Should I use shelled or un-shelled shrimp?
My preference is to use shell-on shrimp. I think they often have more flavor and I always save the shells in my freezer until I have enough to make seafood stock!
One of my food insights from New Orleans was that using seafood stock adds a depth of flavor to seafood dishes.
Do I need to devein the shrimp?
Did you know that the black line running down the back of the shrimp isn’t really a vein but actually the digestive tract of the shrimp? And that to devein or not is actually a somewhat controversial topic?
Well disgusting as it may sound, not deveining may not actually be a food safety issue, since you’ll be cooking the shrimp. So since it’s an aesthetic issue, I’ll let you decide for yourself!
How do I shell and devein shrimp?
With cooked shrimp, I peel them like everyone else—I start at the legs and tear the shell around the body until it is off. Many people do this for raw shrimp as well.
But I have found that the shells often shred a bit when raw, so I use a different technique then. I use a scissors to cut down the back of the shrimp, then pull the shell off in either direction.
This has the added benefit of exposing the vein which is then really easy to pull out—and requires very little extra work.
But if I happen to have shrimp that I’m not peeling, or smaller shrimp, this is something I may skip.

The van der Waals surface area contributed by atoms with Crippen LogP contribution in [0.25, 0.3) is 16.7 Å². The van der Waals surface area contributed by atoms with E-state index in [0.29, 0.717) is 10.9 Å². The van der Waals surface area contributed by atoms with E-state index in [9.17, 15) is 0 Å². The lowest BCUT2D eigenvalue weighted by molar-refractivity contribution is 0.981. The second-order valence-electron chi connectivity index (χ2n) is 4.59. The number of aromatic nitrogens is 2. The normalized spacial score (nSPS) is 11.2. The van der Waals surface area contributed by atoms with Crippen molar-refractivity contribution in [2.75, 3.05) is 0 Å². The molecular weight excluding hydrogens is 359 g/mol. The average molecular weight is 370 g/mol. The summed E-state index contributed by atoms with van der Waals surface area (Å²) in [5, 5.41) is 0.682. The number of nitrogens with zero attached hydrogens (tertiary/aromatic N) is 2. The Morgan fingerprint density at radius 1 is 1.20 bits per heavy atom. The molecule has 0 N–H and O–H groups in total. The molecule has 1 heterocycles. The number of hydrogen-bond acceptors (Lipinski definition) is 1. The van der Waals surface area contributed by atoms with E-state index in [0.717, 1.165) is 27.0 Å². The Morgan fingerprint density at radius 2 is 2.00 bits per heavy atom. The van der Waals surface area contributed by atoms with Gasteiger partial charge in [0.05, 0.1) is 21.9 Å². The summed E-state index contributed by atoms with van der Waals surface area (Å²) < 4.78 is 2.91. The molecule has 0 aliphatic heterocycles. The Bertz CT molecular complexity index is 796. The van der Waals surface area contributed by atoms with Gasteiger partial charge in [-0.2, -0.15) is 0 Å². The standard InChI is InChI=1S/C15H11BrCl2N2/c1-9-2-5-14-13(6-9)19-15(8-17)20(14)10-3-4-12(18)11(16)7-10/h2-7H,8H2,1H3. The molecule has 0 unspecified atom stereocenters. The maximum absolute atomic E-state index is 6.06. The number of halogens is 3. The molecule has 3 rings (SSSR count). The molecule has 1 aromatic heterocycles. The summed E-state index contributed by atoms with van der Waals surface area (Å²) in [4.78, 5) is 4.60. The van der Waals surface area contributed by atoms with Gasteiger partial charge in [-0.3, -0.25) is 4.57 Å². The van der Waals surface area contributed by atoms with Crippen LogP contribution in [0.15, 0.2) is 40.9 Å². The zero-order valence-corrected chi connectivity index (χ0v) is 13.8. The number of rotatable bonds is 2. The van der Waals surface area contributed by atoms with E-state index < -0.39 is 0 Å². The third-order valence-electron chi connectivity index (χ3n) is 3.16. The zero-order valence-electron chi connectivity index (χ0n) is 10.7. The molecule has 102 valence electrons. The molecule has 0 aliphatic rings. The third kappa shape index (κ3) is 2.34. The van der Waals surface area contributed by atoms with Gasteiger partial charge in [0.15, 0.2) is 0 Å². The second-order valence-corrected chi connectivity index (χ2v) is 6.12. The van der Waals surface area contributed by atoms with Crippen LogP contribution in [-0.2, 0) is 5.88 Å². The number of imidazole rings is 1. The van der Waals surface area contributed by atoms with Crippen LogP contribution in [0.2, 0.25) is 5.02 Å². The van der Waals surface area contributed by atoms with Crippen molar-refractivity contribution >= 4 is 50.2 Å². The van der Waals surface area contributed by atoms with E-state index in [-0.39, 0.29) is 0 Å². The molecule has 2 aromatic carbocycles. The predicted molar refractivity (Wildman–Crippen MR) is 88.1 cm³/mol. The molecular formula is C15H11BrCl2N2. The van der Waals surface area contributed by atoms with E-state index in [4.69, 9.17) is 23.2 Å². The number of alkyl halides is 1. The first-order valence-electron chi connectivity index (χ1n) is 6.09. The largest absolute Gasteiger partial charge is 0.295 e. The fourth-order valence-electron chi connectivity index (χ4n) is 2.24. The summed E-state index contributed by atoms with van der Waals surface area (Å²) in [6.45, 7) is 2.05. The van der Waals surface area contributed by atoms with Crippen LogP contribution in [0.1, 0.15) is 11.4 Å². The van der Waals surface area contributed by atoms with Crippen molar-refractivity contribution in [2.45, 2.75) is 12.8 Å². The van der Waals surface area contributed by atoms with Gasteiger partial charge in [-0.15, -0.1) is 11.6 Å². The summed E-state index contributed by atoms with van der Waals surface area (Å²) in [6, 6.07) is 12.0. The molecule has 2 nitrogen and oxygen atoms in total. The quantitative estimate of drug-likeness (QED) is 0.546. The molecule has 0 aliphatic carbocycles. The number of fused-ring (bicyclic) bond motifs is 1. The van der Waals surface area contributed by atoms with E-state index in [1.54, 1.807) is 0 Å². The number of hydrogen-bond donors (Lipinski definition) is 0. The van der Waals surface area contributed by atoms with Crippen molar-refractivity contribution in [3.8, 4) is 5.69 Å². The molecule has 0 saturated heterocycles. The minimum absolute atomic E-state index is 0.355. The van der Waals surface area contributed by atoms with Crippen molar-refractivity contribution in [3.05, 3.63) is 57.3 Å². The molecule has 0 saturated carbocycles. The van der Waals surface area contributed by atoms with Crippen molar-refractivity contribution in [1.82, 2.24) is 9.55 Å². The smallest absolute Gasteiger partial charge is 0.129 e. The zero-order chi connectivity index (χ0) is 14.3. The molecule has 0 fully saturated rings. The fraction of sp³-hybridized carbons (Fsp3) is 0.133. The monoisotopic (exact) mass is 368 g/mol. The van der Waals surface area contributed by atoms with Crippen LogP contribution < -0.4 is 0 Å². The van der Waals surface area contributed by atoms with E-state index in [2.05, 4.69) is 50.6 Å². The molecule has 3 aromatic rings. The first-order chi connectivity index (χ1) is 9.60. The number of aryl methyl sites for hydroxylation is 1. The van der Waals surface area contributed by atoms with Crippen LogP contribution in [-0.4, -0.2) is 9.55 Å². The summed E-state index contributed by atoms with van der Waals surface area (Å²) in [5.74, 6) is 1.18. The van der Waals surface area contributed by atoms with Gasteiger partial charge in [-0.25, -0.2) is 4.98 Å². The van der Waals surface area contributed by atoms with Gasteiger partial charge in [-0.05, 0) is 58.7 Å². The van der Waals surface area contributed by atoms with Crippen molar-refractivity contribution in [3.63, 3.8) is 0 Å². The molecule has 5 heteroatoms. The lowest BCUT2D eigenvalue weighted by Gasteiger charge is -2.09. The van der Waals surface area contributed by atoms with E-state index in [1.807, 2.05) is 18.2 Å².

What if I don’t own a cast iron skillet?
Blackened Shrimp is traditionally cooked in cast iron but a second choice would be a quality stainless steel pan. Given the high heat, I would not use a non-stick pan.
How to Serve
Blackened Shrimp is delicious as an appetizer, an entrée, or as an ingredient in a number of different dishes.
If you are serving it as an entrée, compatible sides include rice pilaf and grilled vegetables. Blackened shrimp are also tasty over grits. And consider a remoulade dipping sauce.
Or stick with a full cajun theme and use sides like red beans & rice, cornbread, dirty rice and okra.
Finally blackened shrimp can be a delicious component in dishes like tacos, pasta (perhaps deglaze the pan with some wine and cream), wraps (lettuce or tortilla or pita), or salads.
Make Ahead and Leftover Tips
If you’d like to save time there are a few things you can do ahead of time. First, you can peel and devein (if doing) the shrimp the day before, then store, covered, in the refrigerator (the USDA recommends storing raw seafood for no more than 1 or 2 days) . You can blend up the spice mix ahead of time as well. And at this point, preparation won’t take much more time than reheating!